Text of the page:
John Constable's businessman father died in the year 1816 when he was 77. Under normal circumstances the eldest son would have been expected to take on the running of the family business after his father passed away. However John's eldest brother, also named Golding, was unable to do this because of his disability. The burden of running the Constable's enterprise was lifted off second in line John's shoulders while their father was still alive when his youngest brother Abram was willing to step in and learn the ropes. If we then move forward to The Poll Book for the Eastern Division of the County of Suffolk taken Dec 17 and 18 in 1832 we see that both brothers Golding and Abram are recorded still living in East Bergholt. After years as a game warden Golding had bought a cottage known as Pie's Nest.
The Constable's cousin up in London
Golding Constable's first cousin had made it good up in London where he was a partner in a grocery business. Abram Newman, sometimes known as Abraham, went to London where he married Mary Davison whose brother, Monkhouse, was one of the partners in grocers Rawlinson and Davison. The business operated successfully in Creechurch Lane in the City as dealers in coffee, tea, chocolate, snuff, etc. Two years after joining Rawlinson and Davison Abram Newman was made a freeman of the Grocer's Company and, in 1764, he then joined his brother-in-law's company as a third partner. We can find Abram (recorded as Abraham) Newman listed in 1768 as one of the Livery of London citizens who had a vote as a result of being a freeman. His address is Fenchurch street where he had a house.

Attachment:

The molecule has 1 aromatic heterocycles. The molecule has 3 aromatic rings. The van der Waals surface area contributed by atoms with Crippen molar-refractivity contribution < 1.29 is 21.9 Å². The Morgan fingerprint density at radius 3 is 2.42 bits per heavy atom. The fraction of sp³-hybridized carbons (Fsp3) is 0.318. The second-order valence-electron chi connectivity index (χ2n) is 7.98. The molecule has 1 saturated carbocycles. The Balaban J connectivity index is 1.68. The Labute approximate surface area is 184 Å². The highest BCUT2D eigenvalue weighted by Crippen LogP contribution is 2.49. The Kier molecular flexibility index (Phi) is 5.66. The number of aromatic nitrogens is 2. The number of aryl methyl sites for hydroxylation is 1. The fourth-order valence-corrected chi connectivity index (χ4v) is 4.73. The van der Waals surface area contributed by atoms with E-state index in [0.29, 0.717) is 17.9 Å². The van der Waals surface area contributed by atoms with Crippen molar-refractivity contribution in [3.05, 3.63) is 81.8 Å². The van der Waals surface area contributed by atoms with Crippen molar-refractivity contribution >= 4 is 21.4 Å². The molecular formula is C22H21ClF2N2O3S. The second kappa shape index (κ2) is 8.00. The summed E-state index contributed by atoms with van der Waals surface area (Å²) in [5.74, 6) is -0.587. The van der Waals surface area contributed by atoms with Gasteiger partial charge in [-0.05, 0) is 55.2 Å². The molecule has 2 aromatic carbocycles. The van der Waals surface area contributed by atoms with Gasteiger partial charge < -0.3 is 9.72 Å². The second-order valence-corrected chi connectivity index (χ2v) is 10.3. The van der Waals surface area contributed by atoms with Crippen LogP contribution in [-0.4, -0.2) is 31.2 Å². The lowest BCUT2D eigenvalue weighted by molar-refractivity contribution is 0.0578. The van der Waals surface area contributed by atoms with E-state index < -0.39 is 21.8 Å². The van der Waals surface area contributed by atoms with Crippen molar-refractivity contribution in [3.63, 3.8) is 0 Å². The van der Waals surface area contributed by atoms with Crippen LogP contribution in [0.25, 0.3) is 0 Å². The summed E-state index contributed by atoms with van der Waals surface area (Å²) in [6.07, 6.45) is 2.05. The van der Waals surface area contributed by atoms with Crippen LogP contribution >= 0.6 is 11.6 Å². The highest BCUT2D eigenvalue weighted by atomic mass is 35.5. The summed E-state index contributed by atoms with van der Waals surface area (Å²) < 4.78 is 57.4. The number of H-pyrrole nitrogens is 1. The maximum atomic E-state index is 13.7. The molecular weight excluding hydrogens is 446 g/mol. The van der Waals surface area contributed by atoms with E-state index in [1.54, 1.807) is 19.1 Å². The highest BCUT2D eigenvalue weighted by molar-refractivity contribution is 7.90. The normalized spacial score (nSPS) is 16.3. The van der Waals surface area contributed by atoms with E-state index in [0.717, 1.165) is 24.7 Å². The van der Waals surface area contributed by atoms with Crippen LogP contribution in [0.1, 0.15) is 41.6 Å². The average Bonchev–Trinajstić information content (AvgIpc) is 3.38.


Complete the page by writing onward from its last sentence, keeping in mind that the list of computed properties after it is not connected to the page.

The senior partner of the company was Sir Thomas Rawlinson, a one time Lord Mayor of the City of London. In his later life he lived in Suffolk at Stowlangtoft Hall. Sir Thomas can also be found, eight years after being knighted, in the 1768 record in TheGenealogist's poll book database for The Poll of The Livery of London. He died in 1769, the year after this poll book had been drawn up and the company then became Davison Newman and Company for which it was known for many years. In 1773 some of the tea chests thrown into Boston harbour in protest over British taxes on the colonists bore the name of Davison, Newman & Co.
With the death of Sir Thomas Rawlinson the Suffolk estate and title then passed to his son, Walter. A search of the Poll Book database finds Sir Walter Rawlinson recorded in the Suffolk Poll for 1790 where we can see that he backed exactly the same candidates as John Constable's father had in that election.
Elections were normally held every three years up to 1715, after which it changed to every seven years. This schedule could be upset if the government decided to call an election early and poll books were only compiled if there had been a contested election as if all agreed on two candidates to represent them then there was no need for an contest. These records can be used to find where ancestors who had a vote lived. As well as the poll book database TheGenealogist also has a number of searchable Poll Books, Voters Lists and Electoral Rolls for a variety of countries and includes the 2005 London Electoral Roll.